The news that the accountancy firm RSM McClure Watters is to undertake the business case for the expansion of the Magee Campus of the University of Ulster is one that has to be welcomed. Although, the history of this city tells us that ultimately its findings may not be welcomed dependent on whether or not the plan is approved.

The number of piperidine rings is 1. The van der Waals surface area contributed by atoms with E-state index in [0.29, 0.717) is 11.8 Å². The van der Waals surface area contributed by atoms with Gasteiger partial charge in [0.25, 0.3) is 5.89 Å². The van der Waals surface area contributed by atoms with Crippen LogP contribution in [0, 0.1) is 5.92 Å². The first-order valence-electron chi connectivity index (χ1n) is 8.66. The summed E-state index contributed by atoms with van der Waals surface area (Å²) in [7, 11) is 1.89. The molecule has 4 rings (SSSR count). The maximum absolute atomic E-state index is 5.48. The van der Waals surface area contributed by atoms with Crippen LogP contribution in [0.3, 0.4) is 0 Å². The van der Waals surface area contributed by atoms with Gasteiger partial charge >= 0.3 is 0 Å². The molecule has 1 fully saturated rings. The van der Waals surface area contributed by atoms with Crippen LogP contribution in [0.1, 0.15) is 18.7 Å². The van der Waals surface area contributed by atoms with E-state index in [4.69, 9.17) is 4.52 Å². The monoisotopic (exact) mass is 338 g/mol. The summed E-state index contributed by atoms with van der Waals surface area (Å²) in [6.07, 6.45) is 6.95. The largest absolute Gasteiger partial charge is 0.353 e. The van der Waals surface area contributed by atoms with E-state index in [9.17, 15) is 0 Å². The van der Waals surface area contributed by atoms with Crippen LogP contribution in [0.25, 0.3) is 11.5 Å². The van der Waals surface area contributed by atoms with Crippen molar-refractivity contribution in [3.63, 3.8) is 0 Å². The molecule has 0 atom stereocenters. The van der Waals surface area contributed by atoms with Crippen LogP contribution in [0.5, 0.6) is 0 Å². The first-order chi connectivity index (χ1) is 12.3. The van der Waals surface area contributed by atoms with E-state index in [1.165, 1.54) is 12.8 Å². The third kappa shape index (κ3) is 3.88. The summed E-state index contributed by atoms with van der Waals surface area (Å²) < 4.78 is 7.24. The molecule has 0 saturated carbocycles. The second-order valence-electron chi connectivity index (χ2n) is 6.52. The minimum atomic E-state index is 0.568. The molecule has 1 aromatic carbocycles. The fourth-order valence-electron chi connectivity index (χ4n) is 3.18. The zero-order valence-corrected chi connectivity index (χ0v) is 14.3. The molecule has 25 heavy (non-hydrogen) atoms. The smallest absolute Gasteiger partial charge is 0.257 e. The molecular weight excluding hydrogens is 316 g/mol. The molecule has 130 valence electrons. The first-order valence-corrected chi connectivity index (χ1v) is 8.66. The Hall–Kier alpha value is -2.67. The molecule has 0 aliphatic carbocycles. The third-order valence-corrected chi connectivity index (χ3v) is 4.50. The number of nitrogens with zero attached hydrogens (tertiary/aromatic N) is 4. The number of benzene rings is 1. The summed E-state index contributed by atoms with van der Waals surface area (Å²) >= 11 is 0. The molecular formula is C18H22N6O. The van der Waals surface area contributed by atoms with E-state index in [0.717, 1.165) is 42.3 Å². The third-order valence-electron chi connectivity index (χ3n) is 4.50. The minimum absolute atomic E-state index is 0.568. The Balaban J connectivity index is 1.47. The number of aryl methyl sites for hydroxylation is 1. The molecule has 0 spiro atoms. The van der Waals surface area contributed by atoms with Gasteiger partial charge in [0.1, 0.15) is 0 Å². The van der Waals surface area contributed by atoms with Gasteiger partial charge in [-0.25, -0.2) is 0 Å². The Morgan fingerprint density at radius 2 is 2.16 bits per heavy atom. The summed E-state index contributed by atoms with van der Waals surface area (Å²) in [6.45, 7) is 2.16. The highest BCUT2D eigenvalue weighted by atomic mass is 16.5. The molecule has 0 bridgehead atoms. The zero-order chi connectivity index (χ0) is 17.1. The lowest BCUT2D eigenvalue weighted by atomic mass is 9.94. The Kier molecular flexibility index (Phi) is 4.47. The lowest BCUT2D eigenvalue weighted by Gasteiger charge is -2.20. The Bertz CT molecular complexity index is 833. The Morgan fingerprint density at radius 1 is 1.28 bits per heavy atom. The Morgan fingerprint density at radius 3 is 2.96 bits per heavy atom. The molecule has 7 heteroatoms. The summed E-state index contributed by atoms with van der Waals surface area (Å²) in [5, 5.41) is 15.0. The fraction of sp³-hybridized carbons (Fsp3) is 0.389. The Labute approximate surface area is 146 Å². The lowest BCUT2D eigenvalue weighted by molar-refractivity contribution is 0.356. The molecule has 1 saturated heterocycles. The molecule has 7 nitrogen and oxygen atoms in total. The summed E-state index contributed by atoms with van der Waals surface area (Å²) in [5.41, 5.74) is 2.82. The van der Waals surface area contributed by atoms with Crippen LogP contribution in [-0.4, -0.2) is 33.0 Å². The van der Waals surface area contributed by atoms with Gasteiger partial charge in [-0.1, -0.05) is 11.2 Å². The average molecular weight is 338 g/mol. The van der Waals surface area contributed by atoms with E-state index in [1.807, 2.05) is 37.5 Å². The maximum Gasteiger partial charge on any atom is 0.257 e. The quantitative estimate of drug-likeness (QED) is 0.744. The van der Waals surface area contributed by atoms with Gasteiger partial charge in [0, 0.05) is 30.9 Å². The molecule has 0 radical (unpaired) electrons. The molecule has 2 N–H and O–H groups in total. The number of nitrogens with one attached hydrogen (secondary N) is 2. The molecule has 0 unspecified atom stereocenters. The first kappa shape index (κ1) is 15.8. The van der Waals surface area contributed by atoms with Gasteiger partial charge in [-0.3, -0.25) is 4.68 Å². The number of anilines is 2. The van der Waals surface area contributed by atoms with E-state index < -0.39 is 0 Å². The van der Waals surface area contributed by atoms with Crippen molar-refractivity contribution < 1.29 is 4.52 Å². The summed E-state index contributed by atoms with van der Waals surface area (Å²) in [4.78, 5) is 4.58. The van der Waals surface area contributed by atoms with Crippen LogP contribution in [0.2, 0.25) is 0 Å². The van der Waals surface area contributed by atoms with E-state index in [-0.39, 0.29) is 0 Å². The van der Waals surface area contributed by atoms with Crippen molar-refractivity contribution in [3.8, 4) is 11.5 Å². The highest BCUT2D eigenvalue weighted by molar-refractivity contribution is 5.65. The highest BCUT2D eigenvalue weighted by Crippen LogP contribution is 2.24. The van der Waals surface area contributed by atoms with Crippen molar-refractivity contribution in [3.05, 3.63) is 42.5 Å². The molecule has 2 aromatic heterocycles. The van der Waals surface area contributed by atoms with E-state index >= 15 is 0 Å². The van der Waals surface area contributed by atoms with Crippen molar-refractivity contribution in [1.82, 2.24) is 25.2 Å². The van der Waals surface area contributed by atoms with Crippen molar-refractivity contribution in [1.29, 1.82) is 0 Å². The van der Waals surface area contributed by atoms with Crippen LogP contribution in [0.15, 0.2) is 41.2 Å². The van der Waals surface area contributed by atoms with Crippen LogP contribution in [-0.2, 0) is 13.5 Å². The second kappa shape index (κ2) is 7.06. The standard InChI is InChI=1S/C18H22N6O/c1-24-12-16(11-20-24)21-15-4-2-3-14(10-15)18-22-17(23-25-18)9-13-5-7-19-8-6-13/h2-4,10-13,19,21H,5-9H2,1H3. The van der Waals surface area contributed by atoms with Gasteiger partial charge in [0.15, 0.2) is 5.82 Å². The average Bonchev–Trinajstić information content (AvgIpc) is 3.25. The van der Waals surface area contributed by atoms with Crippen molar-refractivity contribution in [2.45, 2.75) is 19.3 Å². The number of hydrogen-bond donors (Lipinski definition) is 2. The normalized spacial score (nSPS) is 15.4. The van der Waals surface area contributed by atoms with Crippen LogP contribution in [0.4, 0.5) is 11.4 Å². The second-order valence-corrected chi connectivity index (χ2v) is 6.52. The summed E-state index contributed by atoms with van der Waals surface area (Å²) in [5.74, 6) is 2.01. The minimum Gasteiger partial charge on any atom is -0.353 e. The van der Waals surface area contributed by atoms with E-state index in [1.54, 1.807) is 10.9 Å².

The business case will assess the need to increase the student population of the Derry campus to 9,400 and work on that project will begin at the end of this month. A draft report is expected at the end of June, with the final report expected in September. Last week unemployment figures pinpointed the fact that this city remains the north’s unemployment blackspot with 6,802 people here claiming unemployment benefits of some sort out of a total of 59,000 out of work in the north. But, 41 years after the failed campaign to locate Northern Ireland’s second university upon the foundation stones of Magee College surely the time is as ripe as it was then for the entire population of this city to throw its weight behind the need for this expansion. Students bring vibrancy to a city in many ways. They provide intellect, initiative and energy. In kind these are qualities that attract business interest. The knock-on effect of that is the injection of vitally needed money to local shops which in itself many sustain businesses that otherwise will languish under the burden of top heavy rates. Leaving aside the hegemonic nature of unionist rule at Stormont in the 1960s which in the end took the ‘new university’ to Coleraine, remember, it was the old Londonderry Corporation which in 1963 published a ‘manifesto’ setting out this city’s case. In a politically Gerrymandered city that ‘manifesto’ won unanimous backing from the 12 unionist and eight nationalist councillors. It is time for that spirit to be reinvoked once more for the good of everyone in this city.